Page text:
Pete (dad) gave me a huge handshake and gave me a quick update on the farm.  But before he told me anything, I noticed he was in Carhartt pants, a blue button down and a hard hat.  A pretty radical shift from last year’s torn sweater, weathered jeans, and knit cap.  He explained to me that the farm was no longer independently growing marijuana, but that he had subdivided small plots on his land to allow others to rent and grow their own herb.  Pete proudly explained, “I make $50,000 a year from those plots.”  At that moment I realized I wasn’t speaking to a farmer.  I was speaking to an entrepreneur.  More on this in a bit.  Here’s a close up of one of these plots.


Simon, their five-year-old son, continued his flirtation with the camera this year.  Here you can get a better understanding of the wooden planting boxes and subdivisions of land rented out to herbal growers it the area.



Morning chores for Ivy (9 years) include feeding their oversized bunny.



Little Sylvia (7 years) still isn’t so happy to have me around, but I appreciate her acceptance for a few days.



The day before I arrived, Pete had fallen off his truck and given himself a nasty welt.  He used a cleansing agent that he formerly used on the pigs to clean their wounds, which colors human flesh blue.  Then he was off to run errands in town before returning home in the afternoon for a smidge of family time.



During Sylvia and Ivy’s home schooling lessons with Bonnie, they were learning how to draw maps.  Ivy drew a map of the farm.


A family who lives on a farm in Maine practices home schooling at the kitchen table.


The upside of the fact that it rained all day was that the family (minus dad) was together all day.  It gave me a nice opportunity to document lots of the ordinary moments in their family as well as their interactions together. Without TV’s, ipads and computers, the kids find themselves creating group projects (like sewing), playing cards, or helping mom create the next meal.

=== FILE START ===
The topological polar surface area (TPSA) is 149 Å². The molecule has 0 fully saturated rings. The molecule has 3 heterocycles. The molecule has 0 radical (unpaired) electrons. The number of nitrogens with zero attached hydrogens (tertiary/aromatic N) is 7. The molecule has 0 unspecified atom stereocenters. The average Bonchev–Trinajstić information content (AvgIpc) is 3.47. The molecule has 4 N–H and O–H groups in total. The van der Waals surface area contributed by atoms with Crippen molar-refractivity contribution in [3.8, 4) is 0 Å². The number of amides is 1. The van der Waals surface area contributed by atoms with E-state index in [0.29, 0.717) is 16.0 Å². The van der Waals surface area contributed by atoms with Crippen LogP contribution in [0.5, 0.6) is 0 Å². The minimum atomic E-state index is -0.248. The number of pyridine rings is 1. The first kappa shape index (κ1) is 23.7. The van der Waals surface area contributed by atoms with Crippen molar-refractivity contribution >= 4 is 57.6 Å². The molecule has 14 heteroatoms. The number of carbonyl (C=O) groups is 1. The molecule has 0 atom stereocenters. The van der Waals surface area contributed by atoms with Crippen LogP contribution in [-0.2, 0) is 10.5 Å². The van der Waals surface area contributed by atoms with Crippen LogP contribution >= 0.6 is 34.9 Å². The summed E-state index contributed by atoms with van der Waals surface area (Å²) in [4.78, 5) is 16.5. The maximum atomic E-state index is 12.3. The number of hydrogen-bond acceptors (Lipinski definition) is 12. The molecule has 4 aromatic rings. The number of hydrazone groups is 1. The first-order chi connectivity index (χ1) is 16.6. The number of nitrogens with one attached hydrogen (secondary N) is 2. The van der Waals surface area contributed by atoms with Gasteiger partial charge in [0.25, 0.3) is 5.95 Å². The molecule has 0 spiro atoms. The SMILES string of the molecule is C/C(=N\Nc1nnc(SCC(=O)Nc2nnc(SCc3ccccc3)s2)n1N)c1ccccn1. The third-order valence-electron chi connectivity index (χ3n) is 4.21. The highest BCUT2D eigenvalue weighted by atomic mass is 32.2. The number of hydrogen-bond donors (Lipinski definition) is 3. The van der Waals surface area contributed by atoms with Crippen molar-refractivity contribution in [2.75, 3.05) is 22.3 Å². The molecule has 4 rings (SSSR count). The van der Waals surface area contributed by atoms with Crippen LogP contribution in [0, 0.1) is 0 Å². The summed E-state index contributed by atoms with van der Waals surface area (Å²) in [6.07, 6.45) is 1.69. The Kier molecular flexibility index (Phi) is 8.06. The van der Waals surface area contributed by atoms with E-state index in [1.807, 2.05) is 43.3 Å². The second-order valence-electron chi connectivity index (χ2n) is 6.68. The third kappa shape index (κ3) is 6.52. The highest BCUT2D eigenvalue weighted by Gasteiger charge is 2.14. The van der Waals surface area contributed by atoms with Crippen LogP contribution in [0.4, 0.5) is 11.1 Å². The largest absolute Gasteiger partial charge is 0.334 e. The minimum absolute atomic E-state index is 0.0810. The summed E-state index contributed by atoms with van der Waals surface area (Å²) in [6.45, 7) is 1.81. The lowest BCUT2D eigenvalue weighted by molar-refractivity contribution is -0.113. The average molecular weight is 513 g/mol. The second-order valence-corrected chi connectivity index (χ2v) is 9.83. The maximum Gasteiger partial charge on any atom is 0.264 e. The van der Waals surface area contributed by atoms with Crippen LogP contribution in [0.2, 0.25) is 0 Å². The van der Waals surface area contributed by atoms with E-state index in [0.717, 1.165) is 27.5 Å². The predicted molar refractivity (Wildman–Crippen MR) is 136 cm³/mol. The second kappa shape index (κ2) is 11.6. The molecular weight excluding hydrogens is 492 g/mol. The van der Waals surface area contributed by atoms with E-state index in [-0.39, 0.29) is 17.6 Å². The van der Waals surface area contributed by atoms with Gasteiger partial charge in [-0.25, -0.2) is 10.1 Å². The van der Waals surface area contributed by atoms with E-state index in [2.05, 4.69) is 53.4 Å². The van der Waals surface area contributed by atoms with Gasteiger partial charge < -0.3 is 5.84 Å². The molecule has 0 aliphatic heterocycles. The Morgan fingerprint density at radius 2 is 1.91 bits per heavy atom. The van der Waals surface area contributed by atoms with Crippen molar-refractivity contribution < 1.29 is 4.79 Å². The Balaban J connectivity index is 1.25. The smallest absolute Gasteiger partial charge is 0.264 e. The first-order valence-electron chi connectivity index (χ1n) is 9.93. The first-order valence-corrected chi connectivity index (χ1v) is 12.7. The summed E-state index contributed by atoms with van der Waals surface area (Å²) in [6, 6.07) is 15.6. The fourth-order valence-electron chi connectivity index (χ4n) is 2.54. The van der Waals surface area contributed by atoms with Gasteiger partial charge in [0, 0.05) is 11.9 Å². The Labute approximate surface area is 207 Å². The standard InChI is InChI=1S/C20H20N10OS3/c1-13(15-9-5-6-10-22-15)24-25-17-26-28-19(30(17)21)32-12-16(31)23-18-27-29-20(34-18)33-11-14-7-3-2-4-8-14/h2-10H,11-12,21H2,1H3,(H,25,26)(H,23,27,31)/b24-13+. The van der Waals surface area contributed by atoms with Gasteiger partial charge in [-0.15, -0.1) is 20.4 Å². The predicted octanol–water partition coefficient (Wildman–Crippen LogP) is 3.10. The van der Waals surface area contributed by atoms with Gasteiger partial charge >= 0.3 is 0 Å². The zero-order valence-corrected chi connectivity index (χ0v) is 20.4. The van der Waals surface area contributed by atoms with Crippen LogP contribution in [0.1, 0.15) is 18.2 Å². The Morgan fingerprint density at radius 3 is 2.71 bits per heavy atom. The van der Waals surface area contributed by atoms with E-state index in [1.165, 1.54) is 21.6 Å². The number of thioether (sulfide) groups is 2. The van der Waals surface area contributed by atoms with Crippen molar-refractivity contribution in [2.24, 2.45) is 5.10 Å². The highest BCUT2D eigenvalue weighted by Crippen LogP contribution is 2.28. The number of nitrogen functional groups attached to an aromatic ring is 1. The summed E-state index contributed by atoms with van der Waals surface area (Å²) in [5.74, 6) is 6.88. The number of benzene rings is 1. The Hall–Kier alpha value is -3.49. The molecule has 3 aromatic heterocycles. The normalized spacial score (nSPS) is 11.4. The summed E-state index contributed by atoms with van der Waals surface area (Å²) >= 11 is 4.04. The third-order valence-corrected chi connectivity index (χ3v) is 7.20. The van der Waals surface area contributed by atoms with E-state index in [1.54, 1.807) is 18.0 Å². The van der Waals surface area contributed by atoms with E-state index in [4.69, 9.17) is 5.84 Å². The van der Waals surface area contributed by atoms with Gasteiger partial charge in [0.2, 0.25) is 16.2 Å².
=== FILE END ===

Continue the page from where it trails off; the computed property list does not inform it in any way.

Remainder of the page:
The family acquired their first sewing machine and Ivy was intent on learning how to use it.  It turned into a great rainy day activity while Bonnie and the girls researched dresses in books, used the chalkboard to dream up concepts, and planned how to properly stitch each piece.


A mother on a farm in Maine teaches her daughters how to sew a dress with a sewing machine.


A new oven, good for baking pizza and bread, yielded a delicious loaf for the morning snack.


Children gather around their mother on a farm in Maine as a photographer documents their life.This is a picture of the remnants of breakfast made by a family on a farm in Maine.


Rainy afternoons can feel DAYS long, and as I watched everyone’s boredom set in, it became harder to disappear into the background in this small space.



Once the rain cleared up, Bonnie and kids headed outside to do a few chores.



Pete returned home in the late afternoon.  Not only had he sustained the leg injury the day prior, but he had been hammering stakes into the ground for the last two days.  This was the only time I saw him take a break for a few minutes.  I really wanted to convey a sense of how tall and solidly built Pete is, so I turned over an old barrel I saw in the corner, dragged it in front of the bed and hopped up.